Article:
Michael Pollan has an interesting article about trying to describe complicated inner experience: "What do you do with an insight like “love is everything”? I wondered aloud. “Is a platitude so deeply felt still just a platitude?” No, I decided: “A platitude is precisely what is left of a truth after it has been drained of all emotion. To resaturate that dried husk with feeling is to see it again for what it is: the loveliest and most deeply rooted of truths, hidden in plain sight.”"

Want to listen to a banging talk by a stand up guy on the hindrances?

Friday, December 21, 2018

The Dharma of Hamilton

All religions notice anything cool. I remember when every religion claimed Groundhog Day as a parable for their religion. This musical, which I have only listened to, and seen video clips, is very meaningful to me.

The thing that comes to mind about Hamilton is the energy (virya), and energy in service of the good. Such a vitality in the music that uses all the various modern styles of music.

The idea that Hamilton is never satisfied, is the relentlessness of desire and the desire to be free from our traumas. The hunger pang face is never satisfied. The trauma of his childhood is countered by the relentless effort. Burr holds back, seemingly dithers. Hamilton is full bore, all out, petal to the metal. He hopes to be proven for how exceptional he is, and he strives to be exceptional.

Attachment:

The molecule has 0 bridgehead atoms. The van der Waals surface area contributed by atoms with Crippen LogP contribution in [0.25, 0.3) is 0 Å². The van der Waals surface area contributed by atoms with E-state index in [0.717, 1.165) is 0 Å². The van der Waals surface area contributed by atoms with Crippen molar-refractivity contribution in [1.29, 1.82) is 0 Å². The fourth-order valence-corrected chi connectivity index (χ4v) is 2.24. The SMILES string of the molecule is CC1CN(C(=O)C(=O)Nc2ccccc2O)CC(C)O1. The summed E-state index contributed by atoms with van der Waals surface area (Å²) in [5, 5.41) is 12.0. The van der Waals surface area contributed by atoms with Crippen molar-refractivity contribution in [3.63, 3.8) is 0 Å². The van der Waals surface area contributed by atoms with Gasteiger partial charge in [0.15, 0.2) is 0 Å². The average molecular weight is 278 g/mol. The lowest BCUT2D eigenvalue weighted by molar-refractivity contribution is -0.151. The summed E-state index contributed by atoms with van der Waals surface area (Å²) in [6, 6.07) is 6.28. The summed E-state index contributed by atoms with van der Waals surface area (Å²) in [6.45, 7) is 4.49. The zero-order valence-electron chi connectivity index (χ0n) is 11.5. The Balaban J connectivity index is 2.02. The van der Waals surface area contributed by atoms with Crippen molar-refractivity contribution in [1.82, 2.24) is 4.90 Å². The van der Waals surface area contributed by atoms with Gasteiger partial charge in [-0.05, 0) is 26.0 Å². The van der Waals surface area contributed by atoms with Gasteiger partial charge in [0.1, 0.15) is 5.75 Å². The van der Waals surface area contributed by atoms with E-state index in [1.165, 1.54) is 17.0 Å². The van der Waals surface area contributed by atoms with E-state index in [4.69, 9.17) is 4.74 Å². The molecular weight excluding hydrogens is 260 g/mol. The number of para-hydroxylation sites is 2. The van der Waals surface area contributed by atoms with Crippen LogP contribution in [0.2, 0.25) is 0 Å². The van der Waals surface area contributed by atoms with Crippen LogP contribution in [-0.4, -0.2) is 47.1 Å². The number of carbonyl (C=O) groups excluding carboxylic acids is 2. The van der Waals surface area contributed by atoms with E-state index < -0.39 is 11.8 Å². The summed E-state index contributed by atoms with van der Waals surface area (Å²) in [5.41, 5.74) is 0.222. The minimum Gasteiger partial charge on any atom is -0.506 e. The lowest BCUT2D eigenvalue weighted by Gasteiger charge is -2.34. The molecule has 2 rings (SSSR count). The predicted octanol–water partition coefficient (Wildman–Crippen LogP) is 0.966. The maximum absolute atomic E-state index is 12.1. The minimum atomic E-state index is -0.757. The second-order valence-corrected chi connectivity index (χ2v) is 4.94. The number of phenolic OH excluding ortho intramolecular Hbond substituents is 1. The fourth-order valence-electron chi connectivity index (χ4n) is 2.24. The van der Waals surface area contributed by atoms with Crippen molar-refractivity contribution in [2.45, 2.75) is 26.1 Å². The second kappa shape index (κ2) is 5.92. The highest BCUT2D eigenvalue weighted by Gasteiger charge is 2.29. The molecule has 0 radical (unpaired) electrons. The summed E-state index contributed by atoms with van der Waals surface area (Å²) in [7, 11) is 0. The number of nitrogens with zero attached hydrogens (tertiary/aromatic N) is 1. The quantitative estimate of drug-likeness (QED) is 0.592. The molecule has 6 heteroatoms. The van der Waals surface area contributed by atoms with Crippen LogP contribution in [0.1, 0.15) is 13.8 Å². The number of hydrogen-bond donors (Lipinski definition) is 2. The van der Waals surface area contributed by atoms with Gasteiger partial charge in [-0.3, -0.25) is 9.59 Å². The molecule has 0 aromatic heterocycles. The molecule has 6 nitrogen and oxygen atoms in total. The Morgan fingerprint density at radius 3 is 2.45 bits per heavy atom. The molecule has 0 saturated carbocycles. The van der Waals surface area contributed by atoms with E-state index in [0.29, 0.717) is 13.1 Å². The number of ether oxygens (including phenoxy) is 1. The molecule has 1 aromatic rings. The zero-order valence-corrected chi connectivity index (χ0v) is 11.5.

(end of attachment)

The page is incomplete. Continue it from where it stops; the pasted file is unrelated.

The consequences of his actions confound his very project of being taken care of, when his mother died in his arms. He can't help but reenact by murdering his love, by out of exhaustion and loneliness at working so hard, he falls into the arms of another woman, who herself is in need of care.

To see his own son die trying to protect his honor. The utter sadness of that loss. The musical has built up so much drama and connection to historical events, that the profoundly personal loss is then our loss. Can you imagine losing a child? What a horror. There is so much loss in early America. No wonder we're so stupidly reenacting these trauma dramas. The relentless American striving produces greatness, but also spectacular crashes and wreckage. We need more insight.

I listen to it on Prime Music. I doubt I'll raise the $350 for the cheapest seat on an unpopular night and time. I'd give my first tickets to my sons anyway.

I'm also touched by the way Lin-Manuel practices to make sure he does it right. He includes a lot of clips of him practicing on his twitter feed. I found some of the videos from the Hamilton feed.